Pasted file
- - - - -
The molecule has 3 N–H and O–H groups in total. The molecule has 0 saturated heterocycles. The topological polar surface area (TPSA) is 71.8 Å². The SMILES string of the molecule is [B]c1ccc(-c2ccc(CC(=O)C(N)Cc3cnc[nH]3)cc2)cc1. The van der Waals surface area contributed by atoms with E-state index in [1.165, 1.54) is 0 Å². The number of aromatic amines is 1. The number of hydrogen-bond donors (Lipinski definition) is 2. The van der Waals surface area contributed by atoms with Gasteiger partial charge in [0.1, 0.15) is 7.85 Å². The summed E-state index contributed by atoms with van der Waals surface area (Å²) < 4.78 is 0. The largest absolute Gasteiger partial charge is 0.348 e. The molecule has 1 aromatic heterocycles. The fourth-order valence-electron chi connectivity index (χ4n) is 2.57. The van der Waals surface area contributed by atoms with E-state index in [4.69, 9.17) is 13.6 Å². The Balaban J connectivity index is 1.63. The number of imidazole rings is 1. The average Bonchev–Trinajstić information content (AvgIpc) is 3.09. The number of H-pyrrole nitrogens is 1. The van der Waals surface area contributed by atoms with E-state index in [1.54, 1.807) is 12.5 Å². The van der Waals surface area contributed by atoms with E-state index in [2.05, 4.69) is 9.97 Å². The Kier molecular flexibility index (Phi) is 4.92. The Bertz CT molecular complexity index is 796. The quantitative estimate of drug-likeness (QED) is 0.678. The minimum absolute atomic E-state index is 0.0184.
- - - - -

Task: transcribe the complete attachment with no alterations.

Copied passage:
The molecule has 3 N–H and O–H groups in total. The molecule has 0 saturated heterocycles. The topological polar surface area (TPSA) is 71.8 Å². The SMILES string of the molecule is [B]c1ccc(-c2ccc(CC(=O)C(N)Cc3cnc[nH]3)cc2)cc1. The van der Waals surface area contributed by atoms with E-state index in [1.165, 1.54) is 0 Å². The number of aromatic amines is 1. The number of hydrogen-bond donors (Lipinski definition) is 2. The van der Waals surface area contributed by atoms with Gasteiger partial charge in [0.1, 0.15) is 7.85 Å². The summed E-state index contributed by atoms with van der Waals surface area (Å²) < 4.78 is 0. The largest absolute Gasteiger partial charge is 0.348 e. The molecule has 1 aromatic heterocycles. The fourth-order valence-electron chi connectivity index (χ4n) is 2.57. The van der Waals surface area contributed by atoms with E-state index in [4.69, 9.17) is 13.6 Å². The Balaban J connectivity index is 1.63. The number of imidazole rings is 1. The average Bonchev–Trinajstić information content (AvgIpc) is 3.09. The number of H-pyrrole nitrogens is 1. The van der Waals surface area contributed by atoms with E-state index in [1.54, 1.807) is 12.5 Å². The van der Waals surface area contributed by atoms with E-state index in [2.05, 4.69) is 9.97 Å². The Kier molecular flexibility index (Phi) is 4.92. The Bertz CT molecular complexity index is 796. The quantitative estimate of drug-likeness (QED) is 0.678. The minimum absolute atomic E-state index is 0.0184.